Australia now has an alarmingly high suicide rate, and 75% of those suicides are men between the ages 15-44, which means that more men die of suicide every year than from road accidents. Suicide has now become the 10th highest cause of death among men, which means that it is an issue that we can no longer afford to ignore. Just today, 6 Australia men will take their own lives, and we desperately need to get to the bottom of what is going on and why this is happening.
The men that are taking their own lives come from all walks of life, they live in rural areas and cities, they are young and old and they have diverse employment, socio-economic statuses and cultural backgrounds, but they do have one thing in common, and that is the inability to reach out and share their troubles with others. Turns out that the strong male stereotype is so well ingrained that most men say that they are concerned or even afraid to show their true feelings, their worries, their anxieties and their burdens with others, even their closest family members and friends. This inability to share tends to push vulnerable men into drug and alcohol abuse, gambling addictions or other unhealthy outlets to try and cope with their emotions.
Essentially we have as a culture, disempowered our men to talk about themselves and their problems. Men are struggling to allow themselves to be vulnerable for fear of being singled out as weak; the pull to be an 'Aussie bloke' who can shoulder any responsibility has overridden men's ability to adopt introspection and let their guard down, and the results of this are just catastrophic.
So what can we do about it? First and foremostly, we have to acknowledge that what we are doing isn't working and that we need to make some serious changes to the way that we deal with men and their health and wellbeing issues. Organisation like Gotcha4Life and Movember are supporting programs directed specifically at men and agree that the approach needs to be different. Empowering and encouraging men to have deeper conversations about what is going on with them when they experience a crisis in their lives is the best place to start. We must make room for men to be in touch with the human parts of themselves, which means that they need the space to share, cry, mourn and feel weak from time to time without the fear of negative judgement.
We need to stop telling blokes to harden up or man up and we need to be better listeners and show support and understanding. We need to educate ourselves about men and their unique set of challenges and the heavy unspoken expectations that are placed upon them from an early age. These traditions of expectation have become so ingrained in Australian culture that it is going to take time to loosen the shackles of those constraints for men, but we have to start somewhere because male suicide is on the rise not the decline in Australia.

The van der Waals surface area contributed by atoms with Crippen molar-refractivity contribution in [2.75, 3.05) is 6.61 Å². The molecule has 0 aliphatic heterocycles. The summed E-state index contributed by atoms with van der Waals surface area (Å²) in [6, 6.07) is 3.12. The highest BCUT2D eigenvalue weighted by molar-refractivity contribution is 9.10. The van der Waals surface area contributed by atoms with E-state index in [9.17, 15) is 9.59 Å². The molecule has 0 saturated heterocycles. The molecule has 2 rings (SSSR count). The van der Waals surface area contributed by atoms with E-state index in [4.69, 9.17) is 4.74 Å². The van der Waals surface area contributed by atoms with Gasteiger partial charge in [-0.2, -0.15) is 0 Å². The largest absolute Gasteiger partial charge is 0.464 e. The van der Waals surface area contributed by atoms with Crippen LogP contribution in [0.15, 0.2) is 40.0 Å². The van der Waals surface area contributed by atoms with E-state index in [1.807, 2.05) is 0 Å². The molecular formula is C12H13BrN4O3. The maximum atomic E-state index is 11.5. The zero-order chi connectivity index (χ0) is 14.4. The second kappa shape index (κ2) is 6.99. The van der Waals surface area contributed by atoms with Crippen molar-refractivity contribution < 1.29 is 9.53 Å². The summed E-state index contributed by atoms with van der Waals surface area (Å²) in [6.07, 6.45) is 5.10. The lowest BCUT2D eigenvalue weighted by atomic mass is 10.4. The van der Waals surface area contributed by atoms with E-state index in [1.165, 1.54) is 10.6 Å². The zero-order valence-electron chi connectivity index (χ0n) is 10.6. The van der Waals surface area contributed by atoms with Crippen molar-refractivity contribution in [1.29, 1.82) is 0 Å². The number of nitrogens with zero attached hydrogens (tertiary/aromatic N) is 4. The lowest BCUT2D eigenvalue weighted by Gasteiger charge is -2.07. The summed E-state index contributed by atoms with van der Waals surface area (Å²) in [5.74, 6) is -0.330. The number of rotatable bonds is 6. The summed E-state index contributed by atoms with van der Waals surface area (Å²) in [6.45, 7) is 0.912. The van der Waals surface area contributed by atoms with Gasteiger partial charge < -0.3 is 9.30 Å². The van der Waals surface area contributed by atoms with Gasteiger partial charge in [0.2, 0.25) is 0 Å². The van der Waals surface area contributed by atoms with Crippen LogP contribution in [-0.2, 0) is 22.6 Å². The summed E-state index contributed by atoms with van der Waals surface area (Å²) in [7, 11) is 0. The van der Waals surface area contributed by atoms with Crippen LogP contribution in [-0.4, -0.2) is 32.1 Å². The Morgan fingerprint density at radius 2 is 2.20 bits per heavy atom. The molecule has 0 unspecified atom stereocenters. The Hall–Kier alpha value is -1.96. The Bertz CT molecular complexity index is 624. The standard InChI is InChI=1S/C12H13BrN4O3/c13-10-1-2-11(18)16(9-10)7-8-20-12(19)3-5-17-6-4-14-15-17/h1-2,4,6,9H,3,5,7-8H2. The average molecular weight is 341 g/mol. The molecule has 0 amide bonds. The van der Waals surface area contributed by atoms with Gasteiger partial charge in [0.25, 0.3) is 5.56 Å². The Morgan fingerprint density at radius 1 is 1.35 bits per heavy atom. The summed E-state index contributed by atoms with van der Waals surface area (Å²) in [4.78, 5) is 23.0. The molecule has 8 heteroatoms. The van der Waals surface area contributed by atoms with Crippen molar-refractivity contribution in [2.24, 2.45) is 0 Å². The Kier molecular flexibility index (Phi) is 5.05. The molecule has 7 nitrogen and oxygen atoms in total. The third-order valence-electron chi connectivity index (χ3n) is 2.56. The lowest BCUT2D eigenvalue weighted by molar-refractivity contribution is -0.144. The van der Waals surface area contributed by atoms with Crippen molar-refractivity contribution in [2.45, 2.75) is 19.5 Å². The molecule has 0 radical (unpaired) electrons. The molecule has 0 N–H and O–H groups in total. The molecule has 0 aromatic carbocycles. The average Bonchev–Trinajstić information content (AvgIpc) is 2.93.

So start right away, tell the men in your life how much they mean to you and take more time to just sit and talk with them when you can. Allow time for them to bond with other men recreationally, and encourage them to spend time alone with other men so that they can learn to open up and share their thoughts and feelings in 'safe mate' circle of friends. Support and normalise emotional releases and remember that it is all of our responsibilities to make men feel valued, heard and supported so that they can face the challenges of their lives with dignity. Help men to understand that it is not only okay to feel weak, it is absolutely necessary sometimes, and that being an emotionless robot isn't of service to anyone.
It is time for us all to wave goodbye to the stoic Aussie male stereotype that we have all been conditioned to accept and expect for generations, because we know that we can all do a shitload better than that for our men. And I implore all men to reach out and share, because we are all here and ready to hear you and support you, and never forget that it's all gonna be okay, help is never too far away and it's totally okay to seek it out if you should need it.
Release Date: 2018
Rating: MA 15+
Running Time 120 mins
It's been a while since I got all weepy at the cinema, but Beautiful Boy certainly provided me with plenty of heart wrenching material to weep over, and weep I did. Based on the best selling pair of memoirs (Beautiful Boy and Tweak) from father and son David and Nic Sheff and directed by Felix Van Groeningen, Beautiful Boy explores the difficult and ongoing struggles that families face when a child becomes a drug addict.
David Sheff is horrified when he discovers that his son Nic has become addicted to methamphetamines. Over the course of several difficult years Nic's family bands together in what seems like a hopeless and agonising struggle, as they attempt to save Nic from his addiction and himself.
This film is truly about enduring love and the absolutely powerless determination of a father's love for his mostly self destroying son. More of a journey than a movie, this film will touch and disturb you with it's unflinchingly ugly depictions of drug addiction and the harrowing struggles of a family that has been thrown into crisis because of that addiction.
Timothée Chalamet and Steve Carell deliver showcase performances that left an emotional imprint on me. Chalamet is fast becoming the 'one to watch' with his incredible onscreen presence and range, and he deserves to get some Oscar buzz for his efforts here.
Perhaps the most terrifying message that is delivered in Beautiful Boy is that drugs don't discriminate; the addicts in the film all came from good homes with loving families, but meth clearly doesn't discriminate and even the most fortunate are not immune to it's powers.
FINAL SAY: This isn't us! This is not who we are!
4.5 Chilli Peppers